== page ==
The Graduate School Sister Act

February 18, 2003

Mary Ann Travis

Ruth Barnes' "sisters" at the Graduate School accuse her of breaking up the gang. After 35 years at Tulane, program coordinator Barnes is retiring and embarking on a new phase of life, filled with gardening and travel. Together, the "sister" trio of Barnes, Kay Orrill, assistant dean of the Graduate School, and Deborah Troescher, assistant director of graduate school admissions, have 92 years of experience at Tulane.

"We are family," says Orrill. They can finish each other's sentences, they know one another so well. Barnes and Orrill both started at the School of Public Health in 1967. Orrill moved to the Graduate School in 1976. Barnes followed in 1979, and Troescher began a year later.

Although Orrill says she likes to be in the shadows, Barnes and Troescher acknowledge her as the leader of their gang. Orrill knows the ins and outs of the university better than almost anyone, they say. She gets things done. Orrill demurs, but says she has learned to work independently while serving under 10 deans of the Graduate School.

During their service at Tulane, the trio has participated in fundamental changes in the way the Graduate School operates. Most obviously, as with much of the university, information technology has transformed workloads and eased the execution of tedious tasks. On the programmatic side, the Graduate School has instituted four-plus-one programs in which a student can earn a master's degree in one additional year after completing a bachelor's degree. The trio also has observed more women students in the sciences, more interdisciplinary work and more students from other countries.

"I remember our first application that I ever saw from China," says Troescher. That was in the early 1980s, but now applications routinely arrive postmarked from every corner of the globe, and students from 30 countries are enrolled.

"Now we can almost pronounce their names," says Orrill.

Mike Herman, professor of chemistry, has been dean of the Graduate School since last year. With the goal of improvement in mind, he is leading a review of the strengths and weaknesses of Tulane's more than 40 graduate programs. Herman has already succeeded in increasing stipends for graduate students, which, along with faculty-student interaction, is a key factor in keeping PhD students happy and productive.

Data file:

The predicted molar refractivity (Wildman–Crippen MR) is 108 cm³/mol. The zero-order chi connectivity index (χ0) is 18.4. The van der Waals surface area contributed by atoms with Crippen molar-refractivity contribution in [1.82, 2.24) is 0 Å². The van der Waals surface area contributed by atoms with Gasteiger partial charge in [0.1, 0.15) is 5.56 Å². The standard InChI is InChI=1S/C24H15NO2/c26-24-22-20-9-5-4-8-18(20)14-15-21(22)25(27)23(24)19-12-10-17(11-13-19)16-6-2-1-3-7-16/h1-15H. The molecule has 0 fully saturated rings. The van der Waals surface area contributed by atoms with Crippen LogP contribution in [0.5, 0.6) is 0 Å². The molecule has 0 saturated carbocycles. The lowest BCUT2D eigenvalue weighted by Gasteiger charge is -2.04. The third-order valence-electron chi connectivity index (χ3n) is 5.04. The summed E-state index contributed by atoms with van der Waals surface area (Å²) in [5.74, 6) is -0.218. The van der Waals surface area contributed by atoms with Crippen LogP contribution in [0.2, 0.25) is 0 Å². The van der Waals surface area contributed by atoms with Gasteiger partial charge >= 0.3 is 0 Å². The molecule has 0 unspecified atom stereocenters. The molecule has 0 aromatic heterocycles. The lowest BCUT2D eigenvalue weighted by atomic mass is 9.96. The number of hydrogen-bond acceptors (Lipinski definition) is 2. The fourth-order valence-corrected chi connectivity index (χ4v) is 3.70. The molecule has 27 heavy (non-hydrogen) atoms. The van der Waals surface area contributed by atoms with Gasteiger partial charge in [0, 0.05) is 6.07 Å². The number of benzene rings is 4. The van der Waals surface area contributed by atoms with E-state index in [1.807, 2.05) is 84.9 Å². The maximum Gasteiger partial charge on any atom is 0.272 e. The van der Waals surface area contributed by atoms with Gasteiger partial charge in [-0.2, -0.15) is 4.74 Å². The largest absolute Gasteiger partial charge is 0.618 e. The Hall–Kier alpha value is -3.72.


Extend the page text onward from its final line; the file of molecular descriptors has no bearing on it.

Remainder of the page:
Faster "time to degree" has been an issue since the last graduate program review in the early 1990s, when Tulane imposed a limit of usually five years of funding for doctoral student support. Part of Barnes' job has been to monitor students' progress. Along the way, she feels she's "contributed to the lives of these young people."

Because graduate students "never get old, they only seem younger," Barnes says they have kept her attitude and outlook fresh. "I think that I probably benefited more than they did." People ask Barnes if she has read the approximately 2,000 disser-tations in the sciences, humanities, engineering and public health, whose titles range from the obscure to the esoteric, that she has okayed over the years. "No," she says. "If I did read them, I'd be the smartest person in the whole wide world."

Every dissertation is an unexplored area, Barnes points out. She's seen some graduate students make smooth progress, taking setbacks and success equally in stride. Others get bogged down by failed experiments or bothered by the "nitpicking stuff that has to be done for the dissertation to be accepted."

Some doctoral candidates, when they finish, can't quite believe they've reached the end. Focus, drive, ambition, goals and a faculty that "encourages them, even prods them" are all essential ingredients for a student to attain a PhD, says Barnes. "It just has to be somebody who wants to do this."

Barnes has mothered many graduate students, admonishing them to read simple instructions and advising them on relationships. Now the 1,018 currently registered graduate students will have to go on without her. But Barnes knows she's leaving the students in capable hands. The gang members will carry on. As with Barnes, Troescher says the "fresh faces" of new students energize her. And even though e-mail is de rigueur, Troescher finds opportunities to talk in person to students.

"I hear about their home life, their culture, what they're studying. It makes the job enjoyable." And Orrill values her work with faculty members. "They're nice people, in general." And they're getting better, so the Graduate School can only improve. Not that the faculty wasn't good before, Orrill hastens to add. "But the tenure process is very rigorous. They have to be great."

Mary Ann Travis can be reached at

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